Apparently, the BBC has claimed that anyone who watches video clips from their website online must have a television license, or be liable to prosecution and fine. As a North American, I find the very idea of a television license offensive. Our flat has received a notice that an inspector will be coming at some future point to look for televisions. The letter reads, in part:
Your address is now on our priority list and an Enforcement Officer is planning to visit you shortly. [Emphasis theirs]
My personal inclination would be to refuse to consent to having our premisses searched – despite the fact that we have no televisions – because there is no probable cause under which to search us, and no warrant to do so issued. In the United States, I would expect such a search to be a violation of the Fourth Amendment. In Canada, I would expect it to be a violation of Section 8 of the Charter of Rights and Freedoms. Of course, that intuition is not grounded in any familiarity in British law. I assume that these inspectors do have the legal right to search a flat without consent or a warrant. It couldn’t hurt to issue a verbal refusal, at least.
The idea that the state has the right to search your home on suspicion of owning a television, then fine you if you don’t already have a license seems preposterous. The courts in Canada and the United States have generally considered the searching of a home to be a serious legal action that generally requires a warrant. To do so in order to uphold the fiscal solvency of a public broadcaster seems like a serious confusion of priorities. I understand the need to fund the BBC, but this seems like an unjustifiable imposition.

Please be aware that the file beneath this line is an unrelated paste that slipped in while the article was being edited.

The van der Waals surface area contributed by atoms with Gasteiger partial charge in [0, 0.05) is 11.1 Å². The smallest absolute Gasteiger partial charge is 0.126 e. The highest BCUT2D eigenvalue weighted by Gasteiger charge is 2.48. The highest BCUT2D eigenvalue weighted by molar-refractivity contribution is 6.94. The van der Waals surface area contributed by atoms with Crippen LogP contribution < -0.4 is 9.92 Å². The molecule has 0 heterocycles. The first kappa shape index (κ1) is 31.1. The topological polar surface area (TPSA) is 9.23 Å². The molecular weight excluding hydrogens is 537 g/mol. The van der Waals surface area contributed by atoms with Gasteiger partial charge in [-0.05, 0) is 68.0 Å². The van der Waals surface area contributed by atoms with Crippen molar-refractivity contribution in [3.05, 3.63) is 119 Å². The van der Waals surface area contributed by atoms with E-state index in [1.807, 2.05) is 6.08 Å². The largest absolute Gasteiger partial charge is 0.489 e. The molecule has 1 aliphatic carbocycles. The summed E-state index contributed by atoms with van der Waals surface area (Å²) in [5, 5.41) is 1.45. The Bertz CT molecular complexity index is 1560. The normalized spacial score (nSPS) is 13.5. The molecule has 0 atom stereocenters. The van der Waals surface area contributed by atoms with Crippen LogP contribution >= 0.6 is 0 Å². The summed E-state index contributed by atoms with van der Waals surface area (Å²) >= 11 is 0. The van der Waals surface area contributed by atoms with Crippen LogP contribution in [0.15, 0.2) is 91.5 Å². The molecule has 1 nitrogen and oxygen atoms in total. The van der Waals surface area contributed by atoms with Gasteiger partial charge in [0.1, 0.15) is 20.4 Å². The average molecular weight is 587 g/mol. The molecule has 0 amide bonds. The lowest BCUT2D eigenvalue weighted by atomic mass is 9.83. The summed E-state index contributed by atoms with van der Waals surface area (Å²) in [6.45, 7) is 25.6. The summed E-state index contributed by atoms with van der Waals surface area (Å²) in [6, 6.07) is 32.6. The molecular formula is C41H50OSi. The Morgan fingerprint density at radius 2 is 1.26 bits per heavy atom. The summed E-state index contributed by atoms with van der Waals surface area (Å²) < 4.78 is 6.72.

That is especially true once extended to computers which may or may not be used to watch television programs. In 2004, the Secretary of State ruled in the Television Licensing Regulations that:
“‘Television receiver’ means any apparatus installed or used for the purpose of receiving (whether by means of wireless telegraphy or otherwise) any television programme service, whether or not it is installed or used for any other purpose.”
Using my iBook to watch “The Daily Show” would appear to make it a ‘television receiver’ under this definition. When the BBC chose to put video online, it couldn’t legitimately claim to have thereby unilaterally extended the requirement for television license to all people in the UK with computers capable of viewing the information. If they made headlines available by text message, could they begin taxing anyone with a cellular phone? Can they tax people whose cellular phones can access the internet now?
I do see value in public broadcasting, insofar as it can serve some purposes that the mainstream media does not. That value does not, in my mind, justify the kind of threats that are being made.